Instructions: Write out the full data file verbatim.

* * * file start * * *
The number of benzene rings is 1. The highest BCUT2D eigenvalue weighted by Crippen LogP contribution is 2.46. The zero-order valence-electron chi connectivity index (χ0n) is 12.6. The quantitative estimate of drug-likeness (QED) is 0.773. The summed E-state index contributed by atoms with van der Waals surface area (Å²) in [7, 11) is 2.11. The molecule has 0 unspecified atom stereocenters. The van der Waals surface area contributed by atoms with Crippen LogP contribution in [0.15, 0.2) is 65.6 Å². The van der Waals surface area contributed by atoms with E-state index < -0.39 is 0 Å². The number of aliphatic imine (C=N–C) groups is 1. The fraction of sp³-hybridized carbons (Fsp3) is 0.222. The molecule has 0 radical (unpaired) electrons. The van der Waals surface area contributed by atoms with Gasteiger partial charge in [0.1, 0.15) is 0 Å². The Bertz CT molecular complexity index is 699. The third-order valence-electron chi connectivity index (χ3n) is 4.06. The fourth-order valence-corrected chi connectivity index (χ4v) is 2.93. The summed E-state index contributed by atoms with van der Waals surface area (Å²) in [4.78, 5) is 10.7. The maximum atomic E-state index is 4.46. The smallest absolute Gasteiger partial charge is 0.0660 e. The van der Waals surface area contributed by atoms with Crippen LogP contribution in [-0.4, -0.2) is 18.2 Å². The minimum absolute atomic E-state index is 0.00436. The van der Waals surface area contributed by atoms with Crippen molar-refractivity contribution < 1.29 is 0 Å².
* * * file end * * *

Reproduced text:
The number of benzene rings is 1. The highest BCUT2D eigenvalue weighted by Crippen LogP contribution is 2.46. The zero-order valence-electron chi connectivity index (χ0n) is 12.6. The quantitative estimate of drug-likeness (QED) is 0.773. The summed E-state index contributed by atoms with van der Waals surface area (Å²) in [7, 11) is 2.11. The molecule has 0 unspecified atom stereocenters. The van der Waals surface area contributed by atoms with Crippen LogP contribution in [0.15, 0.2) is 65.6 Å². The van der Waals surface area contributed by atoms with E-state index < -0.39 is 0 Å². The number of aliphatic imine (C=N–C) groups is 1. The fraction of sp³-hybridized carbons (Fsp3) is 0.222. The molecule has 0 radical (unpaired) electrons. The van der Waals surface area contributed by atoms with Gasteiger partial charge in [0.1, 0.15) is 0 Å². The Bertz CT molecular complexity index is 699. The third-order valence-electron chi connectivity index (χ3n) is 4.06. The fourth-order valence-corrected chi connectivity index (χ4v) is 2.93. The summed E-state index contributed by atoms with van der Waals surface area (Å²) in [4.78, 5) is 10.7. The maximum atomic E-state index is 4.46. The smallest absolute Gasteiger partial charge is 0.0660 e. The van der Waals surface area contributed by atoms with Crippen LogP contribution in [-0.4, -0.2) is 18.2 Å². The minimum absolute atomic E-state index is 0.00436. The van der Waals surface area contributed by atoms with Crippen molar-refractivity contribution < 1.29 is 0 Å².